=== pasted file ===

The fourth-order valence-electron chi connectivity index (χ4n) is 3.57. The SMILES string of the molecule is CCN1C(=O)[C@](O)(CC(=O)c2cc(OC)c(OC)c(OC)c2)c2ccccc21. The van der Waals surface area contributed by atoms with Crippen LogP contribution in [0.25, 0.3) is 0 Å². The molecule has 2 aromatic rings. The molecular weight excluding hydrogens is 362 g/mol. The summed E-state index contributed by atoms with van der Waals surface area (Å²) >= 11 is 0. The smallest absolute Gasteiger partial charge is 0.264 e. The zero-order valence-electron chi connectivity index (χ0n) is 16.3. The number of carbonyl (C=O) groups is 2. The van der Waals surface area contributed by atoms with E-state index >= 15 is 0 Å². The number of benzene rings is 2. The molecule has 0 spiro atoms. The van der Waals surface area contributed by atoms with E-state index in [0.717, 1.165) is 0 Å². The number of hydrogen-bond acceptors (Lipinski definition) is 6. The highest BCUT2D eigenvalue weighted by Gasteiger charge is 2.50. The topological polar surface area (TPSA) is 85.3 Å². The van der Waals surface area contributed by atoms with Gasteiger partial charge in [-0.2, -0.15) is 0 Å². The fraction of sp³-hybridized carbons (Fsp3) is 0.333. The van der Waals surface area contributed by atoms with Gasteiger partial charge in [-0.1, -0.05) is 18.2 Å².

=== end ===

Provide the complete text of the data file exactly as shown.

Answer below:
The fourth-order valence-electron chi connectivity index (χ4n) is 3.57. The SMILES string of the molecule is CCN1C(=O)[C@](O)(CC(=O)c2cc(OC)c(OC)c(OC)c2)c2ccccc21. The van der Waals surface area contributed by atoms with Crippen LogP contribution in [0.25, 0.3) is 0 Å². The molecule has 2 aromatic rings. The molecular weight excluding hydrogens is 362 g/mol. The summed E-state index contributed by atoms with van der Waals surface area (Å²) >= 11 is 0. The smallest absolute Gasteiger partial charge is 0.264 e. The zero-order valence-electron chi connectivity index (χ0n) is 16.3. The number of carbonyl (C=O) groups is 2. The van der Waals surface area contributed by atoms with E-state index >= 15 is 0 Å². The number of benzene rings is 2. The molecule has 0 spiro atoms. The van der Waals surface area contributed by atoms with E-state index in [0.717, 1.165) is 0 Å². The number of hydrogen-bond acceptors (Lipinski definition) is 6. The highest BCUT2D eigenvalue weighted by Gasteiger charge is 2.50. The topological polar surface area (TPSA) is 85.3 Å². The van der Waals surface area contributed by atoms with Gasteiger partial charge in [-0.2, -0.15) is 0 Å². The fraction of sp³-hybridized carbons (Fsp3) is 0.333. The van der Waals surface area contributed by atoms with Gasteiger partial charge in [-0.1, -0.05) is 18.2 Å².